- Example: “It’s ok that I feel anxious right now. I’ve felt this before and I know it’s just a passing sensation. I’m not going to resist or distract myself because that makes me feel worse. Instead, I will pause and give it my attention.”
- Investigate: This step is a deeper dive into our thoughts and feelings through curiosity. We are playing the role of a scientist, collecting data without judgements. A real-time assessment of how our emotions present themselves can be helpful in this step. In other words, we answer the question, “Where in my body am I feeling this emotion?” This helps to get us out of our heads and down into our bodies. In addition, we can investigate why we might feel this way. What might have triggered us? What do we need right now?
- Example: “My chest feels tight, and my breathing is shallow. It feels like my heart is beating faster. I have the desire to run away, and my stomach feels acidic. Two reasons I might be feeling this way are my lack of sleep last night and the extra cup of coffee I had this morning. What I really desire right now is to feel safe.”
- Non-Identification: In this step, we observe our thoughts and feelings without becoming overwhelmed or controlled by them. We gain awareness that we are not our thoughts, and we don’t have to take them personally. When we experience negative emotions, we can soothe ourselves with self-compassion, providing reassurance and comfort. Sometimes this is described as “natural awareness” because we are learning to allow life to unfold as thoughts come and go. It’s helpful to remember the transitory nature of thoughts is simply a part of the human condition.
- Example: “It’s normal to feel this way from time to time (putting hand to chest). I don’t have to get wrapped up in this feeling; it will pass soon and doesn’t define who I am. Even though it’s uncomfortable, I can be still and watch it happen until it passes. I will be ok.”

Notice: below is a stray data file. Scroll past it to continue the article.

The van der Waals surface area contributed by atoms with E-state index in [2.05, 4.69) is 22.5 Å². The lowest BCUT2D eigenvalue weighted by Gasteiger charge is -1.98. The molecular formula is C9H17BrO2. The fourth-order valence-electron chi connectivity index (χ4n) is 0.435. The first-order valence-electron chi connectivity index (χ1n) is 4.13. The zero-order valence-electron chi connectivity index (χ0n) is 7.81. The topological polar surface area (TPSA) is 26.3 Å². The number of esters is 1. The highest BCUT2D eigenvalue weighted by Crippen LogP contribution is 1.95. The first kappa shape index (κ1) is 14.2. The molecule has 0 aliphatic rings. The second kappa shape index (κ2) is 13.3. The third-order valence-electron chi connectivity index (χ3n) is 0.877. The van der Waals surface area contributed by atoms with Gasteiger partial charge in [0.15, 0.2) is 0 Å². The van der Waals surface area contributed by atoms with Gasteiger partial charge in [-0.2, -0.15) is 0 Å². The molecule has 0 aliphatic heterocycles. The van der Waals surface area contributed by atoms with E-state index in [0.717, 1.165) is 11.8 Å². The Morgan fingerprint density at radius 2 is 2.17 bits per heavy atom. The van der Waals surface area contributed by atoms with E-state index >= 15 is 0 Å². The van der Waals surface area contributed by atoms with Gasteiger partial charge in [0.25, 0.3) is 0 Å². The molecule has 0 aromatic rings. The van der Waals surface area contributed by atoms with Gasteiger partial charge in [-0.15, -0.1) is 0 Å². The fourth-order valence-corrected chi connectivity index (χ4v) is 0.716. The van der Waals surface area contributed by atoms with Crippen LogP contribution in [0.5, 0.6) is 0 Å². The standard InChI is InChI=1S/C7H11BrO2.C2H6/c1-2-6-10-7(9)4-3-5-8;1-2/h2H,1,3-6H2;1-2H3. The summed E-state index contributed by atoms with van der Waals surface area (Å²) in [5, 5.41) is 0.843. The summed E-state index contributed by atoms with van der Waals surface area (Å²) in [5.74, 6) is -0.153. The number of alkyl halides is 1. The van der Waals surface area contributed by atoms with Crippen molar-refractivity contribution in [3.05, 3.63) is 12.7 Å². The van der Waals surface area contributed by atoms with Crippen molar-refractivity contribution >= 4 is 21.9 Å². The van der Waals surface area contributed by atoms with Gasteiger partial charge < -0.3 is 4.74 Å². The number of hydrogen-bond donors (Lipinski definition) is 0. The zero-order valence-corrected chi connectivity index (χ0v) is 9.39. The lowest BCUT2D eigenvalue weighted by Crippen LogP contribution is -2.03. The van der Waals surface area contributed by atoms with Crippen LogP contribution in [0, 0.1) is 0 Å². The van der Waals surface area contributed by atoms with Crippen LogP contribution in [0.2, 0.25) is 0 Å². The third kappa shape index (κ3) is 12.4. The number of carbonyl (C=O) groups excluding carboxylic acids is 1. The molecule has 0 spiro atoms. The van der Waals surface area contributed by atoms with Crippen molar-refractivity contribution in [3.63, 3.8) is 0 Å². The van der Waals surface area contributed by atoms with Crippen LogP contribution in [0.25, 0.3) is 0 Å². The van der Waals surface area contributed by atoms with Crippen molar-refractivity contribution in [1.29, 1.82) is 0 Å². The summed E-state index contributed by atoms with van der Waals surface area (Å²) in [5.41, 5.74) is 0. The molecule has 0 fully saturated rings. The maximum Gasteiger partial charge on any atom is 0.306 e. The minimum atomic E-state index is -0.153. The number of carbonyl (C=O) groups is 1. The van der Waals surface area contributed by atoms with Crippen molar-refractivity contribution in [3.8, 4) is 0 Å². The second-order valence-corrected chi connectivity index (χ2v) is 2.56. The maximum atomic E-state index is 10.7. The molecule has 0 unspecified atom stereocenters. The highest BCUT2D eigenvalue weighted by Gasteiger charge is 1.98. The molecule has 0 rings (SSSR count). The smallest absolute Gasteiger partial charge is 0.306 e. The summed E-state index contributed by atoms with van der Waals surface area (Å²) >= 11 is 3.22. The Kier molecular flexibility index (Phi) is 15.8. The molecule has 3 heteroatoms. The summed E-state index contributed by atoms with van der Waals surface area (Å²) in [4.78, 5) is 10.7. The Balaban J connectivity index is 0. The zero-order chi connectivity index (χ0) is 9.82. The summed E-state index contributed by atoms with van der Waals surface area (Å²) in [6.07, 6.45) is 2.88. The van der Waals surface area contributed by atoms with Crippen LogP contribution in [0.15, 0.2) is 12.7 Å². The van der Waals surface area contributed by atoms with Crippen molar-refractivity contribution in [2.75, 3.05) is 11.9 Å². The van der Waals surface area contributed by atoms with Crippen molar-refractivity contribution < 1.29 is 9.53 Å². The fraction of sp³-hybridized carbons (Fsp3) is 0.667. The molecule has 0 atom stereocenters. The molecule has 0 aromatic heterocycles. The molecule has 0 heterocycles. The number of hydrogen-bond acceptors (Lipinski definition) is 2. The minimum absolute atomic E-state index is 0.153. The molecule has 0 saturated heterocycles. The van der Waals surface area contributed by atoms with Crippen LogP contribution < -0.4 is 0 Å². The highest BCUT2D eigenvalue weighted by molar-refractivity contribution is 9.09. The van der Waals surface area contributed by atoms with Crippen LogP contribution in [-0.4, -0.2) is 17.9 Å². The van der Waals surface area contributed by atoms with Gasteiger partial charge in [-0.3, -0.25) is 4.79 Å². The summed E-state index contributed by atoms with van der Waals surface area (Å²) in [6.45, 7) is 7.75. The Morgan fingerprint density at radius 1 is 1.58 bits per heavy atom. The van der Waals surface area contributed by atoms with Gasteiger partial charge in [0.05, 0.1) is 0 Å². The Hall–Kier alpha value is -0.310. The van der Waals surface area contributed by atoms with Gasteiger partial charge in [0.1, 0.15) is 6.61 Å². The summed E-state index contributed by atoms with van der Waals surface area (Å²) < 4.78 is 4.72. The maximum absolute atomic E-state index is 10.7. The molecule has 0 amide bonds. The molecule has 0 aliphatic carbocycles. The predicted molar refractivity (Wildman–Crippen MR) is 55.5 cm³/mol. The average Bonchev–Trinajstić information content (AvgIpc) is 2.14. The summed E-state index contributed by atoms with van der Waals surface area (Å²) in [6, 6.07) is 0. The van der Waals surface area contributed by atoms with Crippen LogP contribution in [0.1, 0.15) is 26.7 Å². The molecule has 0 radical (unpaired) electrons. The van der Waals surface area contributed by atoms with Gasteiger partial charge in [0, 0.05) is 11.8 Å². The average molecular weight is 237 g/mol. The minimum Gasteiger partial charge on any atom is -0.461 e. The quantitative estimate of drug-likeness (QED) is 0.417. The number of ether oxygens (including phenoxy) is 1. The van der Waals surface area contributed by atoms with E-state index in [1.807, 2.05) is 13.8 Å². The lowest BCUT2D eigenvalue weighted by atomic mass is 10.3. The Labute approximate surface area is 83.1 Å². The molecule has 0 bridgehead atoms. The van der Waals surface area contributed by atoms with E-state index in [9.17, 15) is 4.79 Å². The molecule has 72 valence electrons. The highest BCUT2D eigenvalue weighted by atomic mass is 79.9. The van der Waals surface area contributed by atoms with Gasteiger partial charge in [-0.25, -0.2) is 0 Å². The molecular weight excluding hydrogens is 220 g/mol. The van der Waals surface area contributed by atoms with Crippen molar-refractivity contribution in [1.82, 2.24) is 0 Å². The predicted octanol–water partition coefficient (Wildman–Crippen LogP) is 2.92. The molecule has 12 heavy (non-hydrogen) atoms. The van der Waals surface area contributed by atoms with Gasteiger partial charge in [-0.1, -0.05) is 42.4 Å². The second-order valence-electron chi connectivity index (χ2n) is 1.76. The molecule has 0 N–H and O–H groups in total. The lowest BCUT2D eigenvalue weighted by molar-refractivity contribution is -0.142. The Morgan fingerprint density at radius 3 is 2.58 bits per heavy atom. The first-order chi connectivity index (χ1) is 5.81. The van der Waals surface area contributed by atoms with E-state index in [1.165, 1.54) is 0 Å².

As an easy to remember acronym, RAIN’s four steps offer a framework to work through difficult thoughts and emotions. This process can be followed virtually anytime, anywhere and in a relatively short amount of time. It’s a concrete way to be mindful of our thoughts and emotions, an otherwise vague concept to grasp. For those living with anxiety, RAIN is a mindfulness practice that can bring focus back to the present moment and ease discomfort.
For more information…
See Using RAIN to work through anxious thoughts for a more detailed, personal application from the author. Melissa describes an episode in which she used RAIN to alleviate anxiety and help her live in the moment.
For further practice, consider trying Tara Brach’s guided RAIN meditation or listening to Diana Winston’s guided RAINN meditation, presented through the UCLA Mindful Awareness Podcasts.
About the author
Melissa Lewis-Duarte, Ph.D. writes about living with anxiety and practicing mindfulness in real life. Prior to founding Working On Calm, she worked as a business consultant, college instructor, and corporate trainer. Melissa earned a Ph.D. in Psychology from Claremont Graduate University. Currently, she lives with her husband in Scottsdale, AZ, managing their chaotic life, three young boys, and a barking dog. You can follow her on Facebook, Instagram, and Twitter!